In the year 2000 a Nobel Prize winning atmospheric chemist, Paul Crutzen, and a leading biologist, Eugene Stoermer, made a startling proposal. With the proliferation of the steam engine during the industrial revolution, human influence on Earth’s systems (climate, biodiversity, topsoil, etc.) had reached such an extent that the period of Earth’s history since the last ice age-the Holocene-had given way to “the Anthropocene,” the age of the human. For the Episcopal Church, what are the theological implications of ‘The Age of the Human’? What forms of humanity’s life-together as a global Anglican communion are already well adapted to an age of planetary uncertainty, instability, and risk? And to what new forms of ministry and mission are people being called? This presentation and discussion will be led by ECF Fellow, Rev. P. Joshua Griffin, doctoral candidate in anthropology at the University of Washington and priest associate at St. David of Wales, Portland, OR. Griff brings a unique perspective through his field work with Kivalina Episcopal Church (Diocese of Alaska), a village of 400 persons which is one of a dozen culturally distinct Native communities in the region now facing an existential threat from the impacts of global warming.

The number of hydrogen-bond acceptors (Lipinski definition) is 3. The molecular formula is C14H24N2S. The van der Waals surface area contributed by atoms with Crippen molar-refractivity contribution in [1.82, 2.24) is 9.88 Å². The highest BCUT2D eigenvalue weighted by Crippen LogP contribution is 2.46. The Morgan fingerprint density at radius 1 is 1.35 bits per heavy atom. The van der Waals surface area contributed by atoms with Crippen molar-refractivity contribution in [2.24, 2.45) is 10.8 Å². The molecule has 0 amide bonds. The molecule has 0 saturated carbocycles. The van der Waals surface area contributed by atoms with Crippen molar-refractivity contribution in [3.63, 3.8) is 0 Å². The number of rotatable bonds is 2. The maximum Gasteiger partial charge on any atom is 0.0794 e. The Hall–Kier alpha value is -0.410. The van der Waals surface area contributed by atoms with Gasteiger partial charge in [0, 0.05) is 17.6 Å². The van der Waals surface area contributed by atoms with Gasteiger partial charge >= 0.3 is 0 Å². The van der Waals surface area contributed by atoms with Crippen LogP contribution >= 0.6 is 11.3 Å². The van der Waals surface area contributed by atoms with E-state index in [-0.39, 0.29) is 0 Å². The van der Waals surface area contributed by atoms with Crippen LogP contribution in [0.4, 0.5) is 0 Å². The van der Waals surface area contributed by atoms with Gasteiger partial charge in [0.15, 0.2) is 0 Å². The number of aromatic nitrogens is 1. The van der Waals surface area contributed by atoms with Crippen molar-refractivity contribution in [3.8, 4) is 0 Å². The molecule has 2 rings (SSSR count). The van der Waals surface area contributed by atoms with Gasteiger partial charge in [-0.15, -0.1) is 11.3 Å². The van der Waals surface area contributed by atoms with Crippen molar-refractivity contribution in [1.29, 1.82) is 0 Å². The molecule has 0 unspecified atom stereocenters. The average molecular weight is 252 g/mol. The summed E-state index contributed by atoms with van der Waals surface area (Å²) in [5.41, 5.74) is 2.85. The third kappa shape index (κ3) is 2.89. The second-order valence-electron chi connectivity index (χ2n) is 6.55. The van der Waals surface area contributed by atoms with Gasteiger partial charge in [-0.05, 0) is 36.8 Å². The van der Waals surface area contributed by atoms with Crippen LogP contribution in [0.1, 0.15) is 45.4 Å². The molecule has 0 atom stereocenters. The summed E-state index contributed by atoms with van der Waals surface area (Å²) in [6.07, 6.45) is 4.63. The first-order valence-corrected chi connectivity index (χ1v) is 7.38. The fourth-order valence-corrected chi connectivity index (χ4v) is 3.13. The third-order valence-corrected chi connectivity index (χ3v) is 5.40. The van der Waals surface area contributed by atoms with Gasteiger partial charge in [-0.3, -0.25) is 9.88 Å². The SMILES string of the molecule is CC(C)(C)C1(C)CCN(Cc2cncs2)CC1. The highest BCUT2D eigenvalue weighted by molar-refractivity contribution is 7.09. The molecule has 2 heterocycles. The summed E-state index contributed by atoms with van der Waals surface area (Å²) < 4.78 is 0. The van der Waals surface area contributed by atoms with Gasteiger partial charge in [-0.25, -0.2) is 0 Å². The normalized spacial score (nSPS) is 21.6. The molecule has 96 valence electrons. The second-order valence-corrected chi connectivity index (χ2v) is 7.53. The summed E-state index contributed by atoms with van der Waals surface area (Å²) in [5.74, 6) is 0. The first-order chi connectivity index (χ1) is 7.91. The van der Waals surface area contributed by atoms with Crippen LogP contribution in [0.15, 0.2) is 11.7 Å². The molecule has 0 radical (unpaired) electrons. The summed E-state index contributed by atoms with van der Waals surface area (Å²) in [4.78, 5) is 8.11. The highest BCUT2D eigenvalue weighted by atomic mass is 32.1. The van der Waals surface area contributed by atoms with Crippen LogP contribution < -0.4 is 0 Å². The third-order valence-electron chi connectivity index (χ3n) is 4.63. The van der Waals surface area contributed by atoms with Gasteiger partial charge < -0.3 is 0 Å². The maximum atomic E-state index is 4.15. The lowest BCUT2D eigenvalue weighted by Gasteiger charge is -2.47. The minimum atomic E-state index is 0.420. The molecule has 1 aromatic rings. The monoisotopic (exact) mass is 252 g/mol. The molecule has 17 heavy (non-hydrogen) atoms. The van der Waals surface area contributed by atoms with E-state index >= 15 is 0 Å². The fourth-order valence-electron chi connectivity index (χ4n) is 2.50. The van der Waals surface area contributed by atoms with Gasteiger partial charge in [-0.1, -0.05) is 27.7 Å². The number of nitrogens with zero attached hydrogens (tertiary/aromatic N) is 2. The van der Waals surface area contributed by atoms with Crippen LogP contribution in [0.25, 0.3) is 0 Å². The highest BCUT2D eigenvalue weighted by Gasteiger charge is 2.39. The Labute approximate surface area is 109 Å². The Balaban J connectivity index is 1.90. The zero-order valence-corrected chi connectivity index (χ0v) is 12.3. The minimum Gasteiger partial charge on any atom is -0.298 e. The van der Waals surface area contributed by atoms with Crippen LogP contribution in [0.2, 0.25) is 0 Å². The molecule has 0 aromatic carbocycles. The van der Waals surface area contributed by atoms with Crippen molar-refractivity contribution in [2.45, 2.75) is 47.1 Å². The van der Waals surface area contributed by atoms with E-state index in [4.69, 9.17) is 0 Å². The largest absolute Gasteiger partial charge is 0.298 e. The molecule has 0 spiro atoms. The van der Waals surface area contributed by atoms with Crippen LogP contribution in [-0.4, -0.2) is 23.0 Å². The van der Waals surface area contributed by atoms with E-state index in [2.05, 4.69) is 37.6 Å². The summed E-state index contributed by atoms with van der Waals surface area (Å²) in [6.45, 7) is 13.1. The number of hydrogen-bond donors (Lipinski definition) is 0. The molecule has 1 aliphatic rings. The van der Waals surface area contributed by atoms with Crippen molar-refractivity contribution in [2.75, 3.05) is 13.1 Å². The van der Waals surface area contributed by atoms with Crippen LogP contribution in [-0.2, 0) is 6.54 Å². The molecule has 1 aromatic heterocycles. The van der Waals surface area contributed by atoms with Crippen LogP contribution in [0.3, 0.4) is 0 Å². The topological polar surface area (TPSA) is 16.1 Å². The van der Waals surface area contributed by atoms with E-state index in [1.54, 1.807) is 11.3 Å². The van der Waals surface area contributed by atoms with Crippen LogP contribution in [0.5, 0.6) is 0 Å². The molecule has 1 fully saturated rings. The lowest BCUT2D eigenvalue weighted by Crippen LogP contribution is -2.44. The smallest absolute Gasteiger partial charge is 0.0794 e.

This webinar discusses the theological implications of 'The Age of the Human' for the Episcopal Church, what forms of humanity's life-together as a global Anglican communion are already well adapted to an age of planetary uncertainty, instability, and risk, and to what new forms of ministry and mission people are being called.